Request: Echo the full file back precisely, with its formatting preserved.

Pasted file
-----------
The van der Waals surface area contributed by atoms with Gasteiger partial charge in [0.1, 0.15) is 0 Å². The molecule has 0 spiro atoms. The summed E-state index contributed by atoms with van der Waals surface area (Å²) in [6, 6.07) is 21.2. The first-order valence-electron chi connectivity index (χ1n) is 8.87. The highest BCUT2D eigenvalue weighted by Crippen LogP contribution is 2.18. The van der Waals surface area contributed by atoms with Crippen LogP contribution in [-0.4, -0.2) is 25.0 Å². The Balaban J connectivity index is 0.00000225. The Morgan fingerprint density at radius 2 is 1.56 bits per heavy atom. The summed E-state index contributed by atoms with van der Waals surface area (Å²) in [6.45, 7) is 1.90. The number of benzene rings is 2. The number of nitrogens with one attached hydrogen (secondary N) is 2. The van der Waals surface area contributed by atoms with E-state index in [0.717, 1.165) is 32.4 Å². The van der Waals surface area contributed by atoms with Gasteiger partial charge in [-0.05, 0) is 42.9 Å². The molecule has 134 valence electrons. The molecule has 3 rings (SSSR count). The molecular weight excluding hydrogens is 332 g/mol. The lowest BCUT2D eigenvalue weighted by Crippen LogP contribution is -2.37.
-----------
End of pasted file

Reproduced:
The van der Waals surface area contributed by atoms with Gasteiger partial charge in [0.1, 0.15) is 0 Å². The molecule has 0 spiro atoms. The summed E-state index contributed by atoms with van der Waals surface area (Å²) in [6, 6.07) is 21.2. The first-order valence-electron chi connectivity index (χ1n) is 8.87. The highest BCUT2D eigenvalue weighted by Crippen LogP contribution is 2.18. The van der Waals surface area contributed by atoms with Crippen LogP contribution in [-0.4, -0.2) is 25.0 Å². The Balaban J connectivity index is 0.00000225. The Morgan fingerprint density at radius 2 is 1.56 bits per heavy atom. The summed E-state index contributed by atoms with van der Waals surface area (Å²) in [6.45, 7) is 1.90. The number of benzene rings is 2. The number of nitrogens with one attached hydrogen (secondary N) is 2. The van der Waals surface area contributed by atoms with E-state index in [0.717, 1.165) is 32.4 Å². The van der Waals surface area contributed by atoms with Gasteiger partial charge in [-0.05, 0) is 42.9 Å². The molecule has 134 valence electrons. The molecule has 3 rings (SSSR count). The molecular weight excluding hydrogens is 332 g/mol. The lowest BCUT2D eigenvalue weighted by Crippen LogP contribution is -2.37.